Poached eggs are perfect for serving atop a piece of toast or for making eggs Benedict. There's no added fat, and they're very easy to make. If you're an egg lover, this is certainly a dish for you!
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Things you need
- Large Eggs
- Salt And Pepper
- White Vinegar
Bring a large pot of water to a boil. The water should be at least five or six inches deep (the deeper the better).
Season lightly with salt and pepper.
When the water boils, add about a tbsp. vinegar for every pint or so of water. Taste to make sure the level is right. The vinegar should be barely noticeable.
Lower the water to a slow simmer.
Carefully crack one egg into a teacup or large ladle.
Lower the teacup or ladle into the water and pour the egg out as gently as possible.
The egg white will coagulate in the water and turn white. Most eggs will take between two and three minutes for the white to cook but leave the yolk still runny. Remove the egg at this point with a slotted spoon or strainer.
Repeat with remaining eggs. You can poach several eggs at once in the same pot.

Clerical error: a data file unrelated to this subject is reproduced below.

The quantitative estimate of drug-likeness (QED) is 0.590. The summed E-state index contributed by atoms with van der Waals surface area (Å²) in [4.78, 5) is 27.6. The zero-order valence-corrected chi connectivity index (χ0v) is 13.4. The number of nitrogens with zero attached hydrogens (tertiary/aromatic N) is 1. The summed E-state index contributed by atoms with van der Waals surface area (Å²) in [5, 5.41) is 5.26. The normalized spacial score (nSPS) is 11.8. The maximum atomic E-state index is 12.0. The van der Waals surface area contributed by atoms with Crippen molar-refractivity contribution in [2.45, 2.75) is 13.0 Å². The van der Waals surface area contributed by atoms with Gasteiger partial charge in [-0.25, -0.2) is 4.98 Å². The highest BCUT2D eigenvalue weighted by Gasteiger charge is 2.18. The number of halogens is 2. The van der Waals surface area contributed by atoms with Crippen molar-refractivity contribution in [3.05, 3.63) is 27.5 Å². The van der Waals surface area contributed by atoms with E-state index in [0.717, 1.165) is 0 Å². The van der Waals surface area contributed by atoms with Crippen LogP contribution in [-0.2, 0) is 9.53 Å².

Tips and warnings
- The vinegar is actually an important element in egg poaching. It causes the egg white to immediately turn white and begin cooking, and it speeds up the cooking process so the egg doesn't overcook.
- Some people swirl the water to create a whirlpool, then drop the egg in. This can help the egg hold its shape.
- Poached eggs will have some loose strands of egg white attached to them; you can cut these away for a more attractive appearance.
- You can poach eggs ahead of time, undercooking them slightly. Then chill them in ice water and reheat later to finish cooking.
- Commercial egg poachers don't truly poach eggs, they steam them, but they do give you uniformly shaped cooked eggs. Simply spray the poaching tray with cooking oil and follow the manufacturers' directions.